Female, n (%)76 (84)60 (73)0.069a
Age (years)43.52 ± 5.9250.17 ± 6.42<0.001*b
Weight (kg)63.53 ± 12.3662.24 ± 9.990.760b
Body mass index (kg/m2)24.697 ± 3.8724.09 ± 3.100.624b
Waist (cm)82.56 ± 10.1483.72 ± 8.350.278b
Hip (cm)98.94 ± 8.9197.54 ± 7.500.331b
Waist-to-hip ratio0.84 ± 0.070.86 ± 0.060.062b
DBP (mmHg)75.89 ± 9.3380.20 ± 10.34<0.001*b
SBP (mmHg)116.28 ± 12.46124.32 ± 13.25<0.001*b
Body adipose30.98 ± 4.8830.20 ± 4.960.274b
Creatinine (mg/dL)0.70 ± 0.110.92 ± 0.14<0.001*b
eGFR105.02 ± 8.3380.20 ± 6.98<0.001*b
UACR (mg/g)6.71 ± 4.278.13 ± 9.390.582b
FPG (mg/dL)88.44 ± 6.5688.91 ± 6.970.630b
Cholesterol (mg/dL)225.56 ± 50.23229.27 ± 45.450.480b
Triglyceride (mg/dL)113.42 ± 54.58125.43 ± 69.300.321b
HDL-C (mg/dL)54.29 ± 14.5460.61 ± 15.160.012*b
LDL-C (mg/dL)144.36 ± 38.66143.45 ± 40.130.800b
Serum adiponectin (mg/mL)6.57 ± 3.248.23 ± 3.26<0.001*b
DBP, diastolic blood pressure; SBP, systolic blood pressure; eGFR, estimated glomerular filtration rate; UACR, urine albumin-to-creatinine ratio; FPG, Fasting plasma glucose; HDL-C, high-density lipoprotein cholesterol; LDL-C, low-density lipoprotein cholesterol.Categorical variables are shown as percentage (%).aChi-square testbMann–Whitney U test*P < 0.05 was considered significant.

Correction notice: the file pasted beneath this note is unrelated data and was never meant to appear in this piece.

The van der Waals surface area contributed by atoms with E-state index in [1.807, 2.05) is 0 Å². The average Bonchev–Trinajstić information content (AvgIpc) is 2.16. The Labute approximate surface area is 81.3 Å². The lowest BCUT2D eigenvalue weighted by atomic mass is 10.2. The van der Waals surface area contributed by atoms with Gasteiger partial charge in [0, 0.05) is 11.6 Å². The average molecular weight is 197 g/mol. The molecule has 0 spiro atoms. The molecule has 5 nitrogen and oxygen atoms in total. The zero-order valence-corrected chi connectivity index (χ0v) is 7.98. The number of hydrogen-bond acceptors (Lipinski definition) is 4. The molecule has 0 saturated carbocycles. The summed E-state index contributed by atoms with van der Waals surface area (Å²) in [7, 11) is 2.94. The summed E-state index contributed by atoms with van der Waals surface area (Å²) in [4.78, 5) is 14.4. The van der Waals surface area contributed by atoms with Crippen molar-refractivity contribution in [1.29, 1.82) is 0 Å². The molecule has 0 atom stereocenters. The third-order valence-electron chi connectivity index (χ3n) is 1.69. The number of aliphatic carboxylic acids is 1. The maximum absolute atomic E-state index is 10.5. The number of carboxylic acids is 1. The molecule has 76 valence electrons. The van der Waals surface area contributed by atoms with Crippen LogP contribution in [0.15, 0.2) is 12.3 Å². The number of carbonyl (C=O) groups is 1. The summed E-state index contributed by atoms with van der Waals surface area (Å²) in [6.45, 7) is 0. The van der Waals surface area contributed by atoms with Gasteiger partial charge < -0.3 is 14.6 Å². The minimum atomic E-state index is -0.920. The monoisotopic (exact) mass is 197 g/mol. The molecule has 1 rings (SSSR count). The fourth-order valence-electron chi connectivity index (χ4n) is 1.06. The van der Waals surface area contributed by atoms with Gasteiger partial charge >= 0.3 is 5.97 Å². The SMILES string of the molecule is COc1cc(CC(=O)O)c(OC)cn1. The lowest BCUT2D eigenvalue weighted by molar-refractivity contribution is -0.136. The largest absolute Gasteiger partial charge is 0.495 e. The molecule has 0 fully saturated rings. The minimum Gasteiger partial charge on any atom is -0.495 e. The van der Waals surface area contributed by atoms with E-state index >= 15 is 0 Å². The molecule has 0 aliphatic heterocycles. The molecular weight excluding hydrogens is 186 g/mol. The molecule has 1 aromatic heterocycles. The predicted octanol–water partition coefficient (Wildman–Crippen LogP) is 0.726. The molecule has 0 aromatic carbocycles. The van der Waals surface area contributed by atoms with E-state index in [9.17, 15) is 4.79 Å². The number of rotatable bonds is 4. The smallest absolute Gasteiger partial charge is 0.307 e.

Serum adiponectin in mildly decreased eGFR

Serum adiponectin was higher in individuals with mildly decreased eGFR (G2, 8.23 ± 3.26 mg/mL) than in the G1 control (6.57 ± 3.24 mg/mL) with the P value of 0.001 (Figure 1). In the G2 group, females had higher serum adiponectin than males (8.92 ± 3.41 and 6.28 ± 1.76 mg/mL, respectively) with the P value of 0.002. However, the G1 control showed no significant differences in serum adiponectin between males and females (5.39 ± 2.99 and 6.79 ± 3.26 mg/mL, respectively) with the P values of 0.101 (Figure 2).

Figure 1
Figure 1

Comparison of the serum adiponectin between the mildly decreased eGFR (G2) and the control with normal eGFR (G1). P: Mann–Whiney U test

Citation: Asian Biomedicine 12, 6; 10.1515/abm-2019-0028

Figure 2
Figure 2

Comparison of serum adiponectin in male (open bars) and female (solid bars) in the mildly decreased eGFR (G2) and the control with normal eGFR (G1). P: Mann–Whiney U test

Citation: Asian Biomedicine 12, 6; 10.1515/abm-2019-0028

When data were classified based on Asian BMI criteria [25] as normal weight (18.5–22.9 kg/m2), overweight (23.0– 24.9 kg/m2), and obesity (≥25.0 kg/m2), it was shown that serum adiponectin in each group was higher in the G2 than the G1 control. However, the significant difference (P < 0.05) was found only in G1 control. Serum adiponectin levels were significantly lower in the obesity than the overweight and the normal weight with P value of 0.025 and 0.034, respectively (Figure 3).

Figure 3
Figure 3